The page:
France is now sharply divided between three mutually hostile sides: the left, the president’s camp and Le Pen’s. Macron has spoken of a “government of national unity” but this seems difficult to put into practice. His most obvious potential ally is the centre-right Républicains, yet the main figures from its more liberal wing have already defected to Macron’s camp in previous years and its leader, Christian Jacob, has promised “constructive opposition” but no “pact, coalition or agreement”. For the left, the hope is that Macron’s weakness will allow it to galvanise opposition to his key measures on the cost of living and welfare, in particular his plan to raise the retirement age to 65. With such instability, there is already considerable speculation that Macron will call another election in a year’s time.

The first test of the new political arithmetic arrived with the vote for the head of the National Assembly’s powerful budget committee, who must come from an opposition party. While the Socialists initially put up their own candidate, they withdrew in favour of France Insoumise’s Éric Coquerel; he was elected on 30 June and will thus be supported by the whole of Nupes. In a sign of the strife to come, before his election Coquerel called for an immediate vote of no-confidence in Macron’s prime minister, Élisabeth Borne.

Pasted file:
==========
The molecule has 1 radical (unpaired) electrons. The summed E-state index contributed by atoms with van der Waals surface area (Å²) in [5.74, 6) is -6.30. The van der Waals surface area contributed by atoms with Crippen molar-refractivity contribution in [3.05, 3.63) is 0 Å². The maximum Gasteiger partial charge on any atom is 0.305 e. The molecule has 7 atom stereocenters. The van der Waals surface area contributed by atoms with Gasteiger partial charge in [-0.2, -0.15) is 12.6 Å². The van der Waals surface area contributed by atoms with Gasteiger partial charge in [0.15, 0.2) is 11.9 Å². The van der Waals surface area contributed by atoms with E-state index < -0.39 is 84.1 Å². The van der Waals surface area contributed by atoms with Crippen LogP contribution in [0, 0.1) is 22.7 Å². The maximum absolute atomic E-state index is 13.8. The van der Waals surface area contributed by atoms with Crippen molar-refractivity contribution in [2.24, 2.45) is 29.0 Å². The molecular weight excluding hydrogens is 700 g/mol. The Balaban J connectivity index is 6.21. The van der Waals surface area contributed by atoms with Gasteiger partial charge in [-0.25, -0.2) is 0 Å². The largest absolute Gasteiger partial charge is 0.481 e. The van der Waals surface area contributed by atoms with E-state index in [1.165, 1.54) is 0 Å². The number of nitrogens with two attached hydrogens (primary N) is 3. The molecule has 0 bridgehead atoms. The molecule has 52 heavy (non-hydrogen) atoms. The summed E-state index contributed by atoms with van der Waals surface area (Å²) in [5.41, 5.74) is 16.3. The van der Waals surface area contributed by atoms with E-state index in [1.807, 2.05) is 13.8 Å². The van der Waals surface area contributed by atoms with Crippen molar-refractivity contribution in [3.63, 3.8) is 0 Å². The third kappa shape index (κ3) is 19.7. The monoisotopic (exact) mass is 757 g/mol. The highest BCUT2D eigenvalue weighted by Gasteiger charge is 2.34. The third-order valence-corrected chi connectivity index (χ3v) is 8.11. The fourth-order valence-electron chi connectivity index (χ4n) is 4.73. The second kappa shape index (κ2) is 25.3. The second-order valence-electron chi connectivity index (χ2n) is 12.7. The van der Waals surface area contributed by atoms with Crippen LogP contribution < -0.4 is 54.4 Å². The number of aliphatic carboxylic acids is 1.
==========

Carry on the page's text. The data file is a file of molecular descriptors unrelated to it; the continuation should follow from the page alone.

The first weeks following the parliamentary elections thus suggest more stasis ahead, with neither a stable government nor a single clear alternative. But after years in which France’s traditional ruling parties have faced continual setbacks, the veteran campaigner Mélenchon can at least be proud that his part of the left is still in the fight.

[See also: Is Emmanuel Macron to blame for the rise of the far right? | France Elects]